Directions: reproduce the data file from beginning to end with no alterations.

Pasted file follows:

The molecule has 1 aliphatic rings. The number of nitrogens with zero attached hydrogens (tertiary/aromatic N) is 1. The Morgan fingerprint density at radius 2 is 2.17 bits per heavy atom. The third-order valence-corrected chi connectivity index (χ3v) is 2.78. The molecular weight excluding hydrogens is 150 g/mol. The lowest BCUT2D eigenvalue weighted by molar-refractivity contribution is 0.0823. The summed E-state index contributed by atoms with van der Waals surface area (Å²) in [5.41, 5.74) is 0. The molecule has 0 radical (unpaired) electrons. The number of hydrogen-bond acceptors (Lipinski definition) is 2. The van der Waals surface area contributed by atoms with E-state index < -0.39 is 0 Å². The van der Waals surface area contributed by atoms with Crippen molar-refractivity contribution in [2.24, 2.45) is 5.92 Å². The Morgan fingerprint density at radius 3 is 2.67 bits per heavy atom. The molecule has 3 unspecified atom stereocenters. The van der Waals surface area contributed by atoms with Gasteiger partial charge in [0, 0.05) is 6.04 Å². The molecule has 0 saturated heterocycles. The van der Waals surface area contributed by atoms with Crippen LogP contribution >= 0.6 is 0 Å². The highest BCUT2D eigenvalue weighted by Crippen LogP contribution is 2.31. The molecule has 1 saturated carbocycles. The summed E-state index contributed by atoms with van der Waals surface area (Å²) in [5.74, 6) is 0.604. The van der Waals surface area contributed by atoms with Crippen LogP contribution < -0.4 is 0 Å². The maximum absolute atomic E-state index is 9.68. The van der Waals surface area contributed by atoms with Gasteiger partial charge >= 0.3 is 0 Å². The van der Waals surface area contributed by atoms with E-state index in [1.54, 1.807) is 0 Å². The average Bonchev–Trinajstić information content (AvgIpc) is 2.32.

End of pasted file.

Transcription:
The molecule has 1 aliphatic rings. The number of nitrogens with zero attached hydrogens (tertiary/aromatic N) is 1. The Morgan fingerprint density at radius 2 is 2.17 bits per heavy atom. The third-order valence-corrected chi connectivity index (χ3v) is 2.78. The molecular weight excluding hydrogens is 150 g/mol. The lowest BCUT2D eigenvalue weighted by molar-refractivity contribution is 0.0823. The summed E-state index contributed by atoms with van der Waals surface area (Å²) in [5.41, 5.74) is 0. The molecule has 0 radical (unpaired) electrons. The number of hydrogen-bond acceptors (Lipinski definition) is 2. The van der Waals surface area contributed by atoms with E-state index < -0.39 is 0 Å². The van der Waals surface area contributed by atoms with Crippen molar-refractivity contribution in [2.24, 2.45) is 5.92 Å². The Morgan fingerprint density at radius 3 is 2.67 bits per heavy atom. The molecule has 3 unspecified atom stereocenters. The van der Waals surface area contributed by atoms with Gasteiger partial charge in [0, 0.05) is 6.04 Å². The molecule has 0 saturated heterocycles. The van der Waals surface area contributed by atoms with Crippen LogP contribution >= 0.6 is 0 Å². The highest BCUT2D eigenvalue weighted by Crippen LogP contribution is 2.31. The molecule has 1 saturated carbocycles. The summed E-state index contributed by atoms with van der Waals surface area (Å²) in [5.74, 6) is 0.604. The van der Waals surface area contributed by atoms with Crippen LogP contribution < -0.4 is 0 Å². The maximum absolute atomic E-state index is 9.68. The van der Waals surface area contributed by atoms with Gasteiger partial charge >= 0.3 is 0 Å². The van der Waals surface area contributed by atoms with E-state index in [1.54, 1.807) is 0 Å². The average Bonchev–Trinajstić information content (AvgIpc) is 2.32.